Observation, Planning and Assessment
The Early Years Foundation Stage (EYFS) underpins everything we do, including our planning, observation and assessment cycle. At Archfield House Nursery we follow a planning system called “Planning In The Moment”, which was pioneered by Anna Ephgrave.
Children learn through play and have an innate desire and curiosity to explore, therefore they learn best when they take a lead role in their play. When children are able to initiate and lead their play, with minimal interruptions, they become highly engaged and involved. This is when they are happy, content and their brain is active and developing.
“Babies and young children are experiencing and learning in the here and now, not storing up their questions until tomorrow or next week. It is in that moment of curiosity, puzzlement, effort or interest- the ‘teachable moment’- that the skilful adult makes a difference. By using this cycle on a moment-by-moment basis, the adult will always be alert to individual children (observation), always thinking about what it tells us about the child’s thinking (assessment) and always ready to respond by using appropriate strategies at the right moment to support children’s well-being and learning (planning for the next moment)” (The National Strategies Early Years: Learning, Playing and Interacting, 2009).
The environment plays a vital role in supporting and extending children’s learning and development. Our environments are organised to enable children to explore and learn safely and to independently access open-ended resources to support their learning. Children take a lead role; where possible they are able to select where they play, the resources they use and what to do with them. Staff also enhance children’s learning by setting up provocations.
Staff join the children, support them and record the outcome of the interaction. This allows children to become highly engaged, whilst following their own interests. Our routines have minimal interruptions with long periods of free flow, child-initiated play, allowing for high levels of engagement. Our environments are constantly reviewed and reflected upon to ensure they meet the needs of the children.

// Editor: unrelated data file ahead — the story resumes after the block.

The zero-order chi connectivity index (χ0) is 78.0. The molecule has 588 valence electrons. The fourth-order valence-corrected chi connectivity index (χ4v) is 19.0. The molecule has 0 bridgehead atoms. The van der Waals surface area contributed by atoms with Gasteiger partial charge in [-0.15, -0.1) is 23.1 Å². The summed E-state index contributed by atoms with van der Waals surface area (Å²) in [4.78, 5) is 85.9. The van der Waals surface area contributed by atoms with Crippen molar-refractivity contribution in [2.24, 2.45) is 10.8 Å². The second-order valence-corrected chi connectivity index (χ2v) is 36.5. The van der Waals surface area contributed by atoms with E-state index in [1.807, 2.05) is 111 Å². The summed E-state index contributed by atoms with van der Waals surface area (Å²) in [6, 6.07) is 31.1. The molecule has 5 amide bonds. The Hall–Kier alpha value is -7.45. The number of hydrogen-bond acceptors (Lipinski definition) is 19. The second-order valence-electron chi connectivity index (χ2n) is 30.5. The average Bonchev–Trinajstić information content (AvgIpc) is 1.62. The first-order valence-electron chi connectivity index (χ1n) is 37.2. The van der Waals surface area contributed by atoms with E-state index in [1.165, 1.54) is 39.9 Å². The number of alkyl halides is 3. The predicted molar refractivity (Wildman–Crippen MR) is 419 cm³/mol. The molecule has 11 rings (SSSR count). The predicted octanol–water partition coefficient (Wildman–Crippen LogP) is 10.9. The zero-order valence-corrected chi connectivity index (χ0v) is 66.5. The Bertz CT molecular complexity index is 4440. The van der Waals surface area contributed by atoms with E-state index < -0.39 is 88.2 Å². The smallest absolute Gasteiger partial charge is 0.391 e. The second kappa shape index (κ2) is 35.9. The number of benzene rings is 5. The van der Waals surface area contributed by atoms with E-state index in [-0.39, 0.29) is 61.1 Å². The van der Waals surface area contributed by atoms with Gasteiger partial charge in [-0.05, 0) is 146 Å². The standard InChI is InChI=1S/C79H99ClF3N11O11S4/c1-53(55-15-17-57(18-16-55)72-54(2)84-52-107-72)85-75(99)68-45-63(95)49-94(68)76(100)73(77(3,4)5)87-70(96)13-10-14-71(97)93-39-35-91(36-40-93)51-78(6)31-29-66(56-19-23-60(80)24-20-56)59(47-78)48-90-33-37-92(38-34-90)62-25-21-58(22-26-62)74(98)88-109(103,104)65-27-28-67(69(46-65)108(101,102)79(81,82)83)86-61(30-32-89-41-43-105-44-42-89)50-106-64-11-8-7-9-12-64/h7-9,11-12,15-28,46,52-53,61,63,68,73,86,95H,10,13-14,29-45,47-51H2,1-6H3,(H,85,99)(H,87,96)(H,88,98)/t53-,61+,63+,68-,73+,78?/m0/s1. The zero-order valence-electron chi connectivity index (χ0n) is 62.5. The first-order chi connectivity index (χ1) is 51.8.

We carry out the cycle of observation, assessment and planning on a moment-by-moment basis. In addition, we use provocations and celebrate festivals etc. We generally do not plan ahead as our planning is done ‘in the moment’. Working in this way captures the children’s interests in the present moment and enables staff to respond to what the child needs in that exact moment. We are led by the children in the moment and respond accordingly.
Planning In The Moment enables staff to spend their time directly with the children and preparing environments that will excite and interest them, rather than filling in unnecessary paperwork. Working in this way may mean less ‘evidence’ in the children’s learning journals, however it means our staff know the children extremely well. “Paperwork has minimal impact on the children and is therefore not as important as the interactions themselves. Practitioners need to get back to the important, powerful role of interacting with children, rather than trying to document everything that happens” (Anna Ephgrave, 2018).
Although this is the case we recognise the importance of documenting observations and assessments. We have ‘Focus Weeks’ for groups of children and focus on documenting their learning for a week of their nursery time. We complete assessments about children’s characteristics of effective learning and development 3 times a year, these assessments inform staffs practice and the environment provided for the children.